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There are many definitions of premature ejaculation (PE). Some say it's when a man can't prolong intercourse long enough for his wife to climax. Does this mean a man who can last half an hour is premature if his wife does not climax? Does it mean the man who never lasts two minutes is not premature if his wife usually climaxes? (Both such couples exist.) The usual medical definition is a man who ejaculates less than two minutes after entering the vagina; but the reality is three minutes is not enough time for the vast majority of women to reach climax. The best definition we have found deals not with the woman's climax, or how long intercourse lasts, but with the man's ability to control his ejaculation most of the time, climaxing only when he chooses. Admittedly this is a subjective measure that cannot be quantified for use in studies, but it is a good real world standard.
How many men deal with PE? We’ve seen estimates as low as 2% and as high at 70%! Some of these are high because they ask if men have ever experienced PE. A variety of relation issues, as well as not having had sex in a long time, affect how long a man can last, so such a question is of little use. The best studies put the number of men who can’t last two minutes at 11% to 14%. The number of men who don’t have real control is higher than this – possibly as high as one third of all men.
Originally, it was thought that rapid ejaculation was the result of mental issues such as anxiety, fear, anger, or embarrassment. Based on this, treatment was to deal with the mind via psychoanalysis. In 1970, Masters and Johnson said PE was a result of self-learned behaviours: rapid masturbation or hurried sex resulting from fear of discovery. This theory resulted in trying to cure PE by behaviour modification – retraining a man to make sex last longer.
While all the things listed above may be factors in some cases of PE, there is growing research-based understanding that some men are "hard wired" to ejaculate quickly during intercourse (most men can last much longer during masturbation and other sex acts – intercourse is different). Studies of twins have suggested heredity is involved, studies of penile sensitivity have found that men with PE have greater sensitivity than those without, and several studies have found certain genes to be more common in men with PE. This new understanding of PE has brought about the search for ways to treat PE with medication, and studies of medications have further supported the idea that PE is not “all in the head” by showing that the placebo effect is very weak for PE.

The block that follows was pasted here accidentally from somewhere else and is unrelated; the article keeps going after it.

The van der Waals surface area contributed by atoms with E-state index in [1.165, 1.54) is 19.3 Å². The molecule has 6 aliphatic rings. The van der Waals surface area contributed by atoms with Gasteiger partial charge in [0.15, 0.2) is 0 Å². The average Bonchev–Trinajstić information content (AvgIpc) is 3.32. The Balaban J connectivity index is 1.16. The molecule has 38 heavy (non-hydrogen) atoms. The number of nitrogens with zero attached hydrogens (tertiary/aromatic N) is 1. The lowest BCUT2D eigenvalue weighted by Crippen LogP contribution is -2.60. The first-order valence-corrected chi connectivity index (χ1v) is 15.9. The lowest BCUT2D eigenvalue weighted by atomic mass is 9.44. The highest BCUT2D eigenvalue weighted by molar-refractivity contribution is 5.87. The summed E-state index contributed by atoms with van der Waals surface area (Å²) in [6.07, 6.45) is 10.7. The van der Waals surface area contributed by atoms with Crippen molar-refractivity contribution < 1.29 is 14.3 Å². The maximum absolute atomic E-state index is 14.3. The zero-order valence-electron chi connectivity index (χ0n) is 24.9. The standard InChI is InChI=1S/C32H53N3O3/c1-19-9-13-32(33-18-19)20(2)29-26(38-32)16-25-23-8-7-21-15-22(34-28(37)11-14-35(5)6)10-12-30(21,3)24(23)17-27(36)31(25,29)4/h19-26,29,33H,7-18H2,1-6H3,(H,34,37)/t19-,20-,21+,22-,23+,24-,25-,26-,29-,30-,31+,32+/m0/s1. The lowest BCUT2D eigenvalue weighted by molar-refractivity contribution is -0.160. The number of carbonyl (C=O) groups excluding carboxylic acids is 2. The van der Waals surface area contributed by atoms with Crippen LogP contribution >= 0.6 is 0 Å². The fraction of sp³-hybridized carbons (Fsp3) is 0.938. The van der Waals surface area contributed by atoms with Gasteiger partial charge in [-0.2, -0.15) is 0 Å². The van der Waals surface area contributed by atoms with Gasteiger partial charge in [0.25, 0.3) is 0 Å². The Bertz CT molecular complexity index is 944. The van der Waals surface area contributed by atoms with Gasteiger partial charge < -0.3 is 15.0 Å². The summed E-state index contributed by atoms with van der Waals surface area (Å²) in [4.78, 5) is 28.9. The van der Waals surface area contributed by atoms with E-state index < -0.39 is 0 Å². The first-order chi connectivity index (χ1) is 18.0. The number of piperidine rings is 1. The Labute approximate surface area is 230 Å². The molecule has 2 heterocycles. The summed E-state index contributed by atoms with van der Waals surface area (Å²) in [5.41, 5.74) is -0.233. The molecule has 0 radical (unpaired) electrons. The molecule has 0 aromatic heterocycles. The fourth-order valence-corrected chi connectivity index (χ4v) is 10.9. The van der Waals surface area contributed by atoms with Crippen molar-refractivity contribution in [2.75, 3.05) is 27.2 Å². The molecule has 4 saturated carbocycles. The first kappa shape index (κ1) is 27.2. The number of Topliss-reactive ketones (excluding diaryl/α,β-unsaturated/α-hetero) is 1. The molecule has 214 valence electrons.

PE is divided into two categories. If a man has always climaxed rapidly during intercourse, he has primary or lifelong PE. If he started to have problems after a period of good control, he has secondary or acquired PE. Secondary PE is far more likely to have a psychological component. Secondary PE is also common in men who develop erectile difficulty, with almost half of such men reporting PE. Anxiety about losing an erection causes men to speed up so they can climax “before it’s too late”. In this case, the solution is to deal with the ED so the man can take his time.
Rapid ejaculation is very much a couple issue. It clearly affects the man and the woman, their sex life, and their marriage as a whole. It is also unlikely that a man will be able to succeed in changing without the loving support and help of his wife. Women should understand that most men find PE shameful; he feels like he is not really a man, and he does not want anyone else, even a doctor or counsellor, to know of the condition. It's common for a man to refuse to seek help because of his embarrassment. In such a situation, the wife should lovingly but firmly communicate to her husband that she will not accept him ruining their sex life because of fear or pride.
We will begin with ways for a couple to train the man to have control of when he ejaculates, then suggest other alternatives for those who find this does not work. Studies of men with primary PE find that 80% ejaculate after less than half a minute of intercourse, with the rest averaging two minutes or less. A man who regularly lasts three or more minutes probably does not have a predisposition to ejaculate quickly, and as such can likely learn to last longer. Men who always climax in less than a minute can try to learn to last longer, but most in this group will be unable to make a change. Don’t beat up on yourself (or your husband) if you can’t learn to last longer – genetics may be against you. There are other ways to deal with PE.
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